There are psalms in which the angry psalmist prays for God to smite his enemies, break their jaw, throw them in a pit. If that’s all you can say to God, then say it. Those psalms stand. But if we stay in relationship with the Lord, he will be pulling us in this direction, toward kindness and generosity toward our enemies.
Because, people, we should assume it is hard for our Father in heaven to be good to his enemies. What does it cost our Father to give sun and rain to those who injure his children? What does it cost our Father to give food and families to those who attack his children? It costs him, but he does it, because he decided at the start to bless humanity. Let’s be like him.
Be perfect, therefore, as your heavenly Father is perfect.
That word “perfect” makes us nervous, but it should not. In the next chapter, Jesus says his followers need forgiveness from God every day, and his followers need to forgive one another every day, too. Whatever Jesus means by “perfect,” it is certainly not “sinless.”
What if the most significant thing about our Father is that he shows love to his enemies? What if, when we are good to our enemies, we are as much like our Father as it is possible to be? What if the one thing about God, that he above all would like to pass on to his treasured children, was how he treats his enemies? That’s what it sounds like to me.
Luke has the same line, except in Luke, the word is “merciful.” Be merciful, just as your Father is merciful. In Matthew it is “perfect,’ in Luke “merciful,” otherwise the same paragraph. That kind of perfect, where we act out compassion toward our enemies.
The Six Contrasts: Relationships (5:21-48)
This is the last of the six contrasts, but they all are like this. 1st about anger: How do we act when we are angry at someone? Or someone is angry at us? Be a peacemaker, like your Father.
2nd and 3rd are about adultery and divorce – are we faithful and loyal to our spouses, body and mind, the way our Father in heaven is faithful to his people?
4th contrast: Do we always tell the truth, is our “yes” a real “yes” and our “no” a real “no”? Our Father in heaven always tells the truth. Be pure in heart.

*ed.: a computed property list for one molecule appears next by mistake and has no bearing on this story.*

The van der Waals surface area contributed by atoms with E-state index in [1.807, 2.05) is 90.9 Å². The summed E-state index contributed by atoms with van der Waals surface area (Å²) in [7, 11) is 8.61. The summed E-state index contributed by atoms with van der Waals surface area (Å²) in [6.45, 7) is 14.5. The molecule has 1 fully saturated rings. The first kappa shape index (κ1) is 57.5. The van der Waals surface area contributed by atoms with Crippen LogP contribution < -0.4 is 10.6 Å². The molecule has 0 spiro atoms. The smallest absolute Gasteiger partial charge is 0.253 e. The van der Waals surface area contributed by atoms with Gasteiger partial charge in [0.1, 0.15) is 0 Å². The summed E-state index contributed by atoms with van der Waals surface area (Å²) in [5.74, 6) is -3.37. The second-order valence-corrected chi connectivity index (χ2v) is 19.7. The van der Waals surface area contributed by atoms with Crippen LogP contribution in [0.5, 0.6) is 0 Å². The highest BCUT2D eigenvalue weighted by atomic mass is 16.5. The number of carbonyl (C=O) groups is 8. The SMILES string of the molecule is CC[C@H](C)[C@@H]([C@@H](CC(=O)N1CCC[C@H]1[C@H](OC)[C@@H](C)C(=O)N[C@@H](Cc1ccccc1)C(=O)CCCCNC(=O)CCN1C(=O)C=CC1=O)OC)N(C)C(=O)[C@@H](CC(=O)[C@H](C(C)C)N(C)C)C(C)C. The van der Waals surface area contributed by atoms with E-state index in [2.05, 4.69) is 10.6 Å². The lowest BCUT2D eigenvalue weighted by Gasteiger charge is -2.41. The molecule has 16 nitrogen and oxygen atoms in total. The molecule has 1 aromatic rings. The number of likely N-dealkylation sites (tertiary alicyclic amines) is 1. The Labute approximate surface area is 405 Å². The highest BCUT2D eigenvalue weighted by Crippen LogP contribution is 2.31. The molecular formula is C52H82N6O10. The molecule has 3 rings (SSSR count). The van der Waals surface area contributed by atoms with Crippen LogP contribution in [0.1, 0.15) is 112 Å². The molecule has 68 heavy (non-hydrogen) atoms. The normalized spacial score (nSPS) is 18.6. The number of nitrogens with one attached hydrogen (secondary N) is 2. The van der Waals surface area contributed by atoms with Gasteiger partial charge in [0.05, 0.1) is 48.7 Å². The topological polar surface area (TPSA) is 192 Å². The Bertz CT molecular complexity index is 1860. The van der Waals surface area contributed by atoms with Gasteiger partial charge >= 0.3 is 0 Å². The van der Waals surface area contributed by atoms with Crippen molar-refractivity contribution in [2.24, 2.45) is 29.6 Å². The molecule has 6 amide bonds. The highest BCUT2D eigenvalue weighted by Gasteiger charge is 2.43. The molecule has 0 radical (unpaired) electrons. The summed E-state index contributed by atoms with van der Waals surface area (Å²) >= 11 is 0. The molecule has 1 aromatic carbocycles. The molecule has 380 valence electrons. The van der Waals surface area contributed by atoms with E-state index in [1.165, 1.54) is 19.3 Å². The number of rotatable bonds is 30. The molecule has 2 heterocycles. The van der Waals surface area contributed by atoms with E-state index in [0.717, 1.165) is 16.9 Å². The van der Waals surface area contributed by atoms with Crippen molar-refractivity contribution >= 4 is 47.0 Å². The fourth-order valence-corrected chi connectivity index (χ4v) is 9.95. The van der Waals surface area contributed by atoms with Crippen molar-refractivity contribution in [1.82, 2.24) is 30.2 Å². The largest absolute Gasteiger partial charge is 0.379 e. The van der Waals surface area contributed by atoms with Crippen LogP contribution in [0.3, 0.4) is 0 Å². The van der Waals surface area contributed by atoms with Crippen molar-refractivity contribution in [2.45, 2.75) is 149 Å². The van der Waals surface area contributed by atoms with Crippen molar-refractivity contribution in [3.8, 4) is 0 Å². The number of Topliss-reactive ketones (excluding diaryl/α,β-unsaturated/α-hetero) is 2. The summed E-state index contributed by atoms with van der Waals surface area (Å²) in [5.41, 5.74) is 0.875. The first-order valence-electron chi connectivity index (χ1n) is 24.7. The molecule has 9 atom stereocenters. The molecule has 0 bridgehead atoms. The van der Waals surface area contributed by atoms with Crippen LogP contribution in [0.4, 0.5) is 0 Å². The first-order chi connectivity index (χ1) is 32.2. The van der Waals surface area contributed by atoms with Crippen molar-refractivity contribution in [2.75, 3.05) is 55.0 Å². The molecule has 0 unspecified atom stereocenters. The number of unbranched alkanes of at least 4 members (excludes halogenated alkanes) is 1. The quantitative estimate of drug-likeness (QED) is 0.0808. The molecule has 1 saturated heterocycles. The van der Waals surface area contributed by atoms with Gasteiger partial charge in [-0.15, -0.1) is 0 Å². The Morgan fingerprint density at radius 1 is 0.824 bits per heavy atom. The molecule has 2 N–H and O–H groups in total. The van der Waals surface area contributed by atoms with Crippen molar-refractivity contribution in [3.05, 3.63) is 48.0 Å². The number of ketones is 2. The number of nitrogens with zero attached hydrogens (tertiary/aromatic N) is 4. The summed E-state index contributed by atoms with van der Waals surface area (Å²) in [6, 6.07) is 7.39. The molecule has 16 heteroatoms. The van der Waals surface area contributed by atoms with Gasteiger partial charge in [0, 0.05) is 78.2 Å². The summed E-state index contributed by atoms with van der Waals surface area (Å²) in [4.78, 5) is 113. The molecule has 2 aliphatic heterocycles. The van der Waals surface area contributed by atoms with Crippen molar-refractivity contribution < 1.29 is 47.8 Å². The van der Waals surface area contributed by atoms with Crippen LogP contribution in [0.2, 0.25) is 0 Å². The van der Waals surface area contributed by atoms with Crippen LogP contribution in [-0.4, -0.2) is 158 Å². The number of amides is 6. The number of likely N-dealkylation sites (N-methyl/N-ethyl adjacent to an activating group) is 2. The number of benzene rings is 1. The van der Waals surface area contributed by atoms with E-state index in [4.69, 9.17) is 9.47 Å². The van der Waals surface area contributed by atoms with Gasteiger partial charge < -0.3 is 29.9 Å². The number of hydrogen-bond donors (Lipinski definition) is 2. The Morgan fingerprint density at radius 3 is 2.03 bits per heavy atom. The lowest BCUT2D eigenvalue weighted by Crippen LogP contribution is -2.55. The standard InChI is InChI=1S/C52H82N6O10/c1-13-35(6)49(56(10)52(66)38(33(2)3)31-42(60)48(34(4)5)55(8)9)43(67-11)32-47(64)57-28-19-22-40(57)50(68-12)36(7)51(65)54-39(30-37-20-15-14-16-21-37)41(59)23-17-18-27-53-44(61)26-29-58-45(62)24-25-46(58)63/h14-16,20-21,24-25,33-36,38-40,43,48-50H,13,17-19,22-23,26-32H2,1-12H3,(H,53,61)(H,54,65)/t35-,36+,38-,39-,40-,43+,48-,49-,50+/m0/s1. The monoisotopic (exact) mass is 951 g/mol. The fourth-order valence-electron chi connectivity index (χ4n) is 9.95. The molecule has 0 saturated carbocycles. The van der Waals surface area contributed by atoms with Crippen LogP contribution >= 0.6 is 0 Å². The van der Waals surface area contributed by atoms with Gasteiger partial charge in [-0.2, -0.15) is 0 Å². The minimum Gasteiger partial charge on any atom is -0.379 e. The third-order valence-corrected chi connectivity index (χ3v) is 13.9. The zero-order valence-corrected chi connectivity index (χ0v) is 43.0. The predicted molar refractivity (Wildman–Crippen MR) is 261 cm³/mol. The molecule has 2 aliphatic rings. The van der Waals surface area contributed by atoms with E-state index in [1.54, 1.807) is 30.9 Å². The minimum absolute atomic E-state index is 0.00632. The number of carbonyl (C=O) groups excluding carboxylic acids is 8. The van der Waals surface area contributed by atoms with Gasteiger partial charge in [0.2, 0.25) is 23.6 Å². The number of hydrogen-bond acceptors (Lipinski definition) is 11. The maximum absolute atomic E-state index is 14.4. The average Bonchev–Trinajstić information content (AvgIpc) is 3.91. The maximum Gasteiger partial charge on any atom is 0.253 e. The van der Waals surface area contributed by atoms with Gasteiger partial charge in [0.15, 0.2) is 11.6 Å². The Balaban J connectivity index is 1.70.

5th contrast: Turn the other cheek. How do we react when people insult us, when they ask too much, when they are unfair? What would our Father do?
6th contrast: Are we generous with our enemies, as our Father is to his enemies?
These are what it means to be beatitude people. These are what makes us the salt of the earth. These are what makes us the light of the world. These are what makes us a city set on a hill. These make us what the world needs to taste and see.
These are what the Law of Moses wanted all along, these are Jesus not abolishing the Law, but fulfilling it. This is the righteousness that goes past the law teachers and the Pharisees, without which we will not enter the kingdom of heaven.
And the thing is, we don’t have to go anywhere to do this. This is entirely about the people already in our lives. This leaves no one out. I’m an old pastor and seminary teacher. This applies just the same to a school girl who wants to follow Jesus, as it does to me. (Except for adultery and divorce, I suppose.) But these all flow from the beatitudes, and they leave out NOONE.
Later in the sermon on the mount, Jesus tells us about people who say, “Lord, Lord, we cast out demons, and we prophesied, and we did all kinds of miracles.” And Jesus will say, “that’s not what the Father wanted, that’s not what I asked you for.”
And people will say, “Lord, we did so many spiritual things, and had such great experiences. We had such long devotions, and we denied ourselves so many things.” And Jesus will say, “but that’s not what the Father wanted, that’s not what I asked you for.”
By now we are a little uncomfortable, and this makes me uncomfortable, too. But don’t miss what the Lord wants. He’s been saying the same thing, in different ways, right through this chapter, from the first beatitude to the sixth contrast. How do we treat the people around us?
Here’s how Jesus summarized his teaching at the end of this Sermon: So in everything, do to others what you would have them do to you, for this sums up the Law and the Prophets. He was pretty clear, brothers and sisters, about what he wanted for us. And God is always helping us. Amen.
PRAYER: Father, you want to share your divine nature with us! Can that be true? Is it even possible? Well, if it is, we want it. You called us to your own glory and excellence, and we want that. We’re so glad we know you, and there is hope for people like us.
And Jesus urged us to imitate you by being good to our enemies, praying for them, taking care of them. Some of us have terrible scars, Father, and this is very hard. We don’t know where to begin. We feel paralyzed. We are poor in spirit. But we also love you. And we want to obey you, we want to do what pleases you. So we ask for help. We seek for help. We knock at that door. You began a good work in us, please complete it. You called us, please be faithful to see it done. Amen.
BENEDICTION: May our Lord Jesus Christ himself and God our Father, who loved us and by his grace gave us eternal encouragement and good hope, encourage our hearts and strengthen us in every good deed and word. Amen. Go in God’s peace to love and serve the Lord.